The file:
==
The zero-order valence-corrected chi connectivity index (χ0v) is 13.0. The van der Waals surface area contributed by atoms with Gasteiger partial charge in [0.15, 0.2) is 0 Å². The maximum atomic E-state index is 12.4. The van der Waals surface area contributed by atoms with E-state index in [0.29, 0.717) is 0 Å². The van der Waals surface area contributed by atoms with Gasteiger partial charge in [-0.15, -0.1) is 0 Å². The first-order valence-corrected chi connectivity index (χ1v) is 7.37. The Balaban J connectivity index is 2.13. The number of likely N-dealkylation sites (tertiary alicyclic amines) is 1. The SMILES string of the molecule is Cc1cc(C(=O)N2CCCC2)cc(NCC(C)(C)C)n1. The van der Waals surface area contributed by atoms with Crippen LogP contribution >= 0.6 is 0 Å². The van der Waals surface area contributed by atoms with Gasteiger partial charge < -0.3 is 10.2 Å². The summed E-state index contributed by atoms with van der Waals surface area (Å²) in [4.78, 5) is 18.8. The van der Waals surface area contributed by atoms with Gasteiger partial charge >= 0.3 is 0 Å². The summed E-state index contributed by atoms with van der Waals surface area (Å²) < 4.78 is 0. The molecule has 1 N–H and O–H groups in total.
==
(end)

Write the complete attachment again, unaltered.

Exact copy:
The zero-order valence-corrected chi connectivity index (χ0v) is 13.0. The van der Waals surface area contributed by atoms with Gasteiger partial charge in [0.15, 0.2) is 0 Å². The maximum atomic E-state index is 12.4. The van der Waals surface area contributed by atoms with E-state index in [0.29, 0.717) is 0 Å². The van der Waals surface area contributed by atoms with Gasteiger partial charge in [-0.15, -0.1) is 0 Å². The first-order valence-corrected chi connectivity index (χ1v) is 7.37. The Balaban J connectivity index is 2.13. The number of likely N-dealkylation sites (tertiary alicyclic amines) is 1. The SMILES string of the molecule is Cc1cc(C(=O)N2CCCC2)cc(NCC(C)(C)C)n1. The van der Waals surface area contributed by atoms with Crippen LogP contribution >= 0.6 is 0 Å². The van der Waals surface area contributed by atoms with Gasteiger partial charge < -0.3 is 10.2 Å². The summed E-state index contributed by atoms with van der Waals surface area (Å²) in [4.78, 5) is 18.8. The van der Waals surface area contributed by atoms with Gasteiger partial charge >= 0.3 is 0 Å². The summed E-state index contributed by atoms with van der Waals surface area (Å²) < 4.78 is 0. The molecule has 1 N–H and O–H groups in total.